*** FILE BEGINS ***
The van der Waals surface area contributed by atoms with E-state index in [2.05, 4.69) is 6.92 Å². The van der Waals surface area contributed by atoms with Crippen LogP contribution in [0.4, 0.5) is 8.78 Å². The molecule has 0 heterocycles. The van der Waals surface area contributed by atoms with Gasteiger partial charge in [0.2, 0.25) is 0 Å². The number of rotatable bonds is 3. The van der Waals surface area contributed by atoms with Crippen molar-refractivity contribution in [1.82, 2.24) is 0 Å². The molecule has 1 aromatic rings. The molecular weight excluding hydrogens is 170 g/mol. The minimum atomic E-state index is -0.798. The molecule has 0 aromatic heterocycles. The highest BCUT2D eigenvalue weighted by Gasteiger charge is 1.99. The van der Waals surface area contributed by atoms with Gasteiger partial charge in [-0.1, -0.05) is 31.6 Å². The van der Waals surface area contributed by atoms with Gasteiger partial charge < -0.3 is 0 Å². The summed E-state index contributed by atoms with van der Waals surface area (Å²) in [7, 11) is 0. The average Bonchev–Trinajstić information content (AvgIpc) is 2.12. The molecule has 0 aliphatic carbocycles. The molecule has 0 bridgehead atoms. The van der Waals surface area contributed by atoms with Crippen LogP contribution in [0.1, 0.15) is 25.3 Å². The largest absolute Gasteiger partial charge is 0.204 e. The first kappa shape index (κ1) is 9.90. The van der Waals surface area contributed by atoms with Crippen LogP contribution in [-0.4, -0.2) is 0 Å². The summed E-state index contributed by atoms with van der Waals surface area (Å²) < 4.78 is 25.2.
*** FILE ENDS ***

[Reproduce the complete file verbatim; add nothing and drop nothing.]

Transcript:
The van der Waals surface area contributed by atoms with E-state index in [2.05, 4.69) is 6.92 Å². The van der Waals surface area contributed by atoms with Crippen LogP contribution in [0.4, 0.5) is 8.78 Å². The molecule has 0 heterocycles. The van der Waals surface area contributed by atoms with Gasteiger partial charge in [0.2, 0.25) is 0 Å². The number of rotatable bonds is 3. The van der Waals surface area contributed by atoms with Crippen molar-refractivity contribution in [1.82, 2.24) is 0 Å². The molecule has 1 aromatic rings. The molecular weight excluding hydrogens is 170 g/mol. The minimum atomic E-state index is -0.798. The molecule has 0 aromatic heterocycles. The highest BCUT2D eigenvalue weighted by Gasteiger charge is 1.99. The van der Waals surface area contributed by atoms with Gasteiger partial charge in [-0.1, -0.05) is 31.6 Å². The van der Waals surface area contributed by atoms with Gasteiger partial charge < -0.3 is 0 Å². The summed E-state index contributed by atoms with van der Waals surface area (Å²) in [7, 11) is 0. The average Bonchev–Trinajstić information content (AvgIpc) is 2.12. The molecule has 0 aliphatic carbocycles. The molecule has 0 bridgehead atoms. The van der Waals surface area contributed by atoms with Crippen LogP contribution in [0.1, 0.15) is 25.3 Å². The largest absolute Gasteiger partial charge is 0.204 e. The first kappa shape index (κ1) is 9.90. The van der Waals surface area contributed by atoms with Crippen LogP contribution in [-0.4, -0.2) is 0 Å². The summed E-state index contributed by atoms with van der Waals surface area (Å²) < 4.78 is 25.2.